- Clinging to Power: Emails and text messages show how FTX lawyers and executives struggled to persuade Mr. Bankman-Fried to give up control of his collapsing company.
- Collateral Damage: BlockFi, a cryptocurrency lender that targeted ordinary investors eager for a piece of the crypto mania, filed for bankruptcy on Nov. 28, felled by its financial ties to FTX.
- A Symbiotic Relationship: Mr. Bankman-Fried’s built FTX partly to help the trading business of Alameda Research, his first company. The ties between the two entities are now coming under scrutiny.
The origins of crypto date to 2008, when a mysterious figure known as Satoshi Nakamoto published a white paper on Bitcoin, laying out a detailed vision for what became cryptocurrencies. The paper outlined Bitcoin’s technological foundation, which was a publicly viewable ledger called a blockchain where transactions would be recorded for all to see.
Early enthusiasts thought Bitcoin could become the foundation of a more transparent, egalitarian financial system. Many of the paper’s supporters were libertarians who had grown disillusioned with traditional finance, especially the concentration of power among a small number of companies.
At first, crypto’s primary use was criminal. Thieves and drug dealers used Bitcoin to transfer large amounts of money without relying on a bank or another intermediary to process transactions.
But over the years, law enforcement got better at tracking crypto crime, and the technology evolved to allow more sophisticated financial applications, like borrowing and lending. People who started their careers on Wall Street — including FTX’s founder, Sam Bankman-Fried, who worked at the trading firm Jane Street — got involved in the nascent industry, looking to profit from the technology.
As the industry grew, it started assuming some of the same characteristics as the Wall Street institutions that it was designed to replace. Crypto trading became increasingly centralized, with a large portion of transactions taking place on a handful of big exchanges, including Binance, FTX and Coinbase. In the months leading up to FTX’s collapse, the trading volume of cryptocurrencies on Binance alone was greater than the combined totals of its seven closest competitors, according to an industry data tracker.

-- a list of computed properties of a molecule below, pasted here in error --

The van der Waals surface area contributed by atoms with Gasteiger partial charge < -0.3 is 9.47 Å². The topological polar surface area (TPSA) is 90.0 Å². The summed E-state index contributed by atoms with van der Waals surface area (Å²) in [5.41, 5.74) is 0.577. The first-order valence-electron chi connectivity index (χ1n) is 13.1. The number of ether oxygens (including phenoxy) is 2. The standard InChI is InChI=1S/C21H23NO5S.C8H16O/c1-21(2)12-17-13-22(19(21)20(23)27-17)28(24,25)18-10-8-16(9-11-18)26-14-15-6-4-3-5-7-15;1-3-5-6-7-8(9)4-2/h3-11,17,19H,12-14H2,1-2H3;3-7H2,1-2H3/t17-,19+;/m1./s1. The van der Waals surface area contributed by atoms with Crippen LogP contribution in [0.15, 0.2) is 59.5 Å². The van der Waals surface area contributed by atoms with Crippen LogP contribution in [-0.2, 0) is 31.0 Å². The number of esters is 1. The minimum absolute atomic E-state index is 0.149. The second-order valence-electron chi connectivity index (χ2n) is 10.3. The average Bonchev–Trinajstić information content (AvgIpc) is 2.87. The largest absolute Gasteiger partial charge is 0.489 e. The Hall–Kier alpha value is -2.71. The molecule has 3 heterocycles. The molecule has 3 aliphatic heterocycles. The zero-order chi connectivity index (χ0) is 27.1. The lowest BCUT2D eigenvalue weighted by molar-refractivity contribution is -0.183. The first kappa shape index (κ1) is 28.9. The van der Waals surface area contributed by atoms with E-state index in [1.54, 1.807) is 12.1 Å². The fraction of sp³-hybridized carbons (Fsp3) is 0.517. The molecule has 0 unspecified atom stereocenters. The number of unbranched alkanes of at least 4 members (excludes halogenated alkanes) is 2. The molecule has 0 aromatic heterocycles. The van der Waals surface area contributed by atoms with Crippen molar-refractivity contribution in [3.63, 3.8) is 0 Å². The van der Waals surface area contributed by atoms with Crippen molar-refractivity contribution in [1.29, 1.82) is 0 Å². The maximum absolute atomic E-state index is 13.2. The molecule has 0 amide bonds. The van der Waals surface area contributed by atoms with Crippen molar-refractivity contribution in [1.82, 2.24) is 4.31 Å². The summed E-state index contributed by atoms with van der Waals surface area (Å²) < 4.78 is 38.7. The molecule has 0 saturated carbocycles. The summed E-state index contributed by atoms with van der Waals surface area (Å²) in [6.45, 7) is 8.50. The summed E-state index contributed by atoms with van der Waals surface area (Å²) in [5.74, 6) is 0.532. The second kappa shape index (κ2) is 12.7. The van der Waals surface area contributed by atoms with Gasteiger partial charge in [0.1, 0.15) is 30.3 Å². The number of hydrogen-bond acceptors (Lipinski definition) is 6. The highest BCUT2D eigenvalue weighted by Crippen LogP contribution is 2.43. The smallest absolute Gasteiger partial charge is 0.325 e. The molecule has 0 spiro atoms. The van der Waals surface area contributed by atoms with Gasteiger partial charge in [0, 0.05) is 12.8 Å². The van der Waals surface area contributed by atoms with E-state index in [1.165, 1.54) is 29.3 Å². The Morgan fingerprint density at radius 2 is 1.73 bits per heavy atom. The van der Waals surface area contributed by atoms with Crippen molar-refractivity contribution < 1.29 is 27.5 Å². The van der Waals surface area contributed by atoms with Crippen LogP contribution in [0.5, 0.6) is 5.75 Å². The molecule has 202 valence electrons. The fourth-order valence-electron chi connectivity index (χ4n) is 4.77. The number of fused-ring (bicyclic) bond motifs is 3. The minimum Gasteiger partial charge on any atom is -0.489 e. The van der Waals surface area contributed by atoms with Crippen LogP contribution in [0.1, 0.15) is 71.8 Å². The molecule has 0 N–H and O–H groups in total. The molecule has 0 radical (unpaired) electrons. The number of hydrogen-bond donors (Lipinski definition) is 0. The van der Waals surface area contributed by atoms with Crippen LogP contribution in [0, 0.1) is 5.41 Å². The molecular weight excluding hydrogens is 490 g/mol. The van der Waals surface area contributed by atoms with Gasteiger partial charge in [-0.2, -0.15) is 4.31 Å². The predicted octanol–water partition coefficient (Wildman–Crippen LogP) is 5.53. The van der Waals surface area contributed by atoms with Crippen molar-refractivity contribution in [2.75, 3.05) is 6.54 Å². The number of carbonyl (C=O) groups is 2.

The original vision of crypto “was an attempt to rewrite the rules of finance on a global basis,” said Charley Cooper, managing director at the blockchain company R3. “And here we are again — we’re in an even more centralized industry than we’d see in banking.”
Cryptocurrencies soared in value last year and into 2022 — until May. That was when a popular cryptocurrency called Luna crashed, sending the crypto economy into free-fall. Two major lending companies, Celsius Network and Voyager Digital, filed for bankruptcy. Enthusiasts lamented the onset of a “crypto winter” of depressed prices and fading enthusiasm.
Amid the crisis, FTX was considered a relatively trustworthy force. Based in the Bahamas, the company served as a marketplace for people to buy and sell cryptocurrencies, offering high-risk but popular trading options that are illegal in the United States. Mr. Bankman-Fried, 30, who had built FTX into a $32 billion company, bailed out struggling firms and built a reputation as a benevolent figure willing to extend a lifeline to colleagues.